Kathy Peiss is the Roy F. and Jeannette P. Nichols Professor of American History at the University of Pennsylvania. She is the author of Cheap Amusements: Working Women and Leisure in Turn-of-the-Century New York, Hope in a Jar: The Making of America's Beauty Culture, and Zoot Suit: The Enigmatic Career of an Extreme Style. A Fellow of the Society of American Historians, she has served as a consultant to museums, archives, documentary films, and public history projects.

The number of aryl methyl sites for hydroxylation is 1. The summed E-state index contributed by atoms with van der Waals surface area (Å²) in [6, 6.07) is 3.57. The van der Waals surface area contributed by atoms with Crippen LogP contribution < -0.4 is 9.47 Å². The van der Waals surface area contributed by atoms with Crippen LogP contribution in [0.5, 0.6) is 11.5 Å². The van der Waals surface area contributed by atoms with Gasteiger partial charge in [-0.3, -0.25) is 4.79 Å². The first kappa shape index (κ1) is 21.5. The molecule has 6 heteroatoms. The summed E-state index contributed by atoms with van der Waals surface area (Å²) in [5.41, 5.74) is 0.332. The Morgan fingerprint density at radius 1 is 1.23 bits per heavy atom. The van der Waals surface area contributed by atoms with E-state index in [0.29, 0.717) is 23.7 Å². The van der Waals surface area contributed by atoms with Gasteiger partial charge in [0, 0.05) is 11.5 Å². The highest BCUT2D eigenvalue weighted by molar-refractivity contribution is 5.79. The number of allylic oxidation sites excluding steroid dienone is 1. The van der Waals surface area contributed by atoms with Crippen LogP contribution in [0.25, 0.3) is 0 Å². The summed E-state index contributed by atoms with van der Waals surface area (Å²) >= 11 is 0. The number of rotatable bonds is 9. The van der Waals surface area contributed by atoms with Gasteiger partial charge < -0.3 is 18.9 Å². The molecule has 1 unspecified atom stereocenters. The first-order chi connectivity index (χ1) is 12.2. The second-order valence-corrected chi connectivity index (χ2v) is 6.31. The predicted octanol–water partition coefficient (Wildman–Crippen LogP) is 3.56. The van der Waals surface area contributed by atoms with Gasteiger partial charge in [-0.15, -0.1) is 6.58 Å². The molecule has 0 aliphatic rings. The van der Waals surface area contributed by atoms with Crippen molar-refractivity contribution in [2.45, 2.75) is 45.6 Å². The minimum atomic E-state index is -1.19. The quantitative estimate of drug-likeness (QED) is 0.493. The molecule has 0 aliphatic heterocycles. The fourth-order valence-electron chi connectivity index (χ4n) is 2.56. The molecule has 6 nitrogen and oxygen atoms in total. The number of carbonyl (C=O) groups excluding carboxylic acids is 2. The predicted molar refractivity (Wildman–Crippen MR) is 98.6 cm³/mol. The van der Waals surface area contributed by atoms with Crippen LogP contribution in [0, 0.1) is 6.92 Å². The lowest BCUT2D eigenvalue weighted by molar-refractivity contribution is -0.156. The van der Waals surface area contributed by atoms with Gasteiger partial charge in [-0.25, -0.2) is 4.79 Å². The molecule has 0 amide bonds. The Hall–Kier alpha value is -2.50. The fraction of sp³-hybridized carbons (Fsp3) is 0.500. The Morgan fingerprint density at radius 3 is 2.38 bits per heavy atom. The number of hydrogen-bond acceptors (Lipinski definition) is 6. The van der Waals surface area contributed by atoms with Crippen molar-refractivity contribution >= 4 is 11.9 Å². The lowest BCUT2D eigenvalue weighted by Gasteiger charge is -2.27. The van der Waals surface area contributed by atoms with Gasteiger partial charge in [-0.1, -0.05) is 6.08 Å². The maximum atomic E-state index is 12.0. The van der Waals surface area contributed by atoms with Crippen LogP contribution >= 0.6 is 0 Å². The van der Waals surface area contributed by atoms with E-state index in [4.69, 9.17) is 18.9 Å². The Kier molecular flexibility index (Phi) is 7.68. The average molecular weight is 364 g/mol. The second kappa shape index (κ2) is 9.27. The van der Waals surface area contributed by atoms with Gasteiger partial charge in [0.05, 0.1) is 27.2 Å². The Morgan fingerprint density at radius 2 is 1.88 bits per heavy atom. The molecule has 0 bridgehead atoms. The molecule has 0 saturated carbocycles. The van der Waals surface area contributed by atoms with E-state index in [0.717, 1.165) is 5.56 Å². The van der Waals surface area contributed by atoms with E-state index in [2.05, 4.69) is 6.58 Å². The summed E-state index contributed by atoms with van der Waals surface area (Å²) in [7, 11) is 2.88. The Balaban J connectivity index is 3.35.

This well-written and astutely researched book makes the wartime work of librarians engaging and engrossing. Those fascinated by intelligence missions or keen on the history of library science will appreciate this excellent read. -- Library Journal (starred review) Information Hunters is Kathy Peiss's wonderfully surprising history of a little-known, World War II intelligence effort to gather newspapers, magazines, books, and every other kind of printed information about business, science, and ordinary life in Germany and occupied Europe. Working mainly through cities in neutral countries a Lisbon, Stockholm, Bern, and the like a agents quietly arranged to gather bundles, then truckloads, finally ship- and train-loads of books and paper for analysts to study. It's a beautiful piece of scholarship that reveals the war in a new light -- as a struggle for knowledge and truth. -- Thomas Powers, author of Heisenbergas War: The Secret History of the German Bomb This fascinating book tells the story of the American librarians who set out on vast collecting missions amidst the destruction of World War II Europe. Cultural historian Kathy Peiss deftly reconstructs their work here, showing how librarians shaped the war and, in turn, how the war re-shaped libraries and librarianship. Beautifully told, this surprising story provides a valuable new perspective on the historical connection between war and the production of knowledge. -- Lisa Moses Leff, American University Kathy Peiss uncovers fascinating episodes in the history of information: the World War II entanglement of bibliography and spycraft as well as the postwar dilemmas of denazifying German culture while also dealing with cultural heritage collections that the Nazis left orphaned in their double project of confiscation and genocide. With its lucid attention to 'open source' intelligence gathering, incipient 'archive-consciousness,' and the anxieties of American influence on the world, this is history that is at once powerful and timely. -- Lisa Gitelman, New York University Kathy Peissas Information Hunters tells the fascinating and important story of the American archivists and librarians who, during World War II, helped rescue, preserve, and repatriate huge numbers of books, newspapers, and manuscripts looted by the Nazis or otherwise hidden from sight. Their principal objectives were to confiscate and, in many cases, destroy Nazi materials and to locate and return or redistribute looted Jewish books. Many books wound up in American libraries and archives, greatly boosting their size and prestige, and helping to develop the field of information science. -- John B. Hench, author of Books as Weapons: Propaganda, Publishing, and the Battle for Global Markets in the Era of World War II Through savvy research Kathy Peiss has uncovered the enormous historical, ethical, and personal stakes of Americans' overseas efforts to collect -- or destroy -- the printed word during World War II. Her vivid account follows teams of scholars who scoured Europe's bookstores, battered cities, castles, and caves in search of material that bore witness to the continent's cultural heritage as well as its lies, secrets, and crimes. Pulling a book off the shelf of an American research library will never be the same after reading Information Hunters. -- Brooke L. Blower, author of Becoming Americans in Paris: Transatlantic Politics and Culture between the World Wars